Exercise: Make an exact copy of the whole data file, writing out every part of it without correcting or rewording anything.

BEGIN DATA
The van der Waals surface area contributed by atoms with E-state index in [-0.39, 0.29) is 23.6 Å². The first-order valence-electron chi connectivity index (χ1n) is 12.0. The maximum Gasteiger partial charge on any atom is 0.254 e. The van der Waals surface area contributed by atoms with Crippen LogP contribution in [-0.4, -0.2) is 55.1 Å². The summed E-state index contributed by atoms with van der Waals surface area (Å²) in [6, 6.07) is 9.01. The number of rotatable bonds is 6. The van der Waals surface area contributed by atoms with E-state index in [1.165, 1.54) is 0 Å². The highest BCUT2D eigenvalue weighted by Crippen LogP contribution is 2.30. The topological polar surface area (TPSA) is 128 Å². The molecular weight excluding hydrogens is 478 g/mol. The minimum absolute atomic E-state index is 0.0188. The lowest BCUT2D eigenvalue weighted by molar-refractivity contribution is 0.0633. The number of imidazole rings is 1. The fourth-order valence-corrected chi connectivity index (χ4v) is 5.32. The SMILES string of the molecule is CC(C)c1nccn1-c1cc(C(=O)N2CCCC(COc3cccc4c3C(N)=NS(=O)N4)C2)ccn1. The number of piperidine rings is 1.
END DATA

The van der Waals surface area contributed by atoms with E-state index in [-0.39, 0.29) is 23.6 Å². The first-order valence-electron chi connectivity index (χ1n) is 12.0. The maximum Gasteiger partial charge on any atom is 0.254 e. The van der Waals surface area contributed by atoms with Crippen LogP contribution in [-0.4, -0.2) is 55.1 Å². The summed E-state index contributed by atoms with van der Waals surface area (Å²) in [6, 6.07) is 9.01. The number of rotatable bonds is 6. The van der Waals surface area contributed by atoms with E-state index in [1.165, 1.54) is 0 Å². The highest BCUT2D eigenvalue weighted by Crippen LogP contribution is 2.30. The topological polar surface area (TPSA) is 128 Å². The molecular weight excluding hydrogens is 478 g/mol. The minimum absolute atomic E-state index is 0.0188. The lowest BCUT2D eigenvalue weighted by molar-refractivity contribution is 0.0633. The number of imidazole rings is 1. The fourth-order valence-corrected chi connectivity index (χ4v) is 5.32. The SMILES string of the molecule is CC(C)c1nccn1-c1cc(C(=O)N2CCCC(COc3cccc4c3C(N)=NS(=O)N4)C2)ccn1. The number of piperidine rings is 1.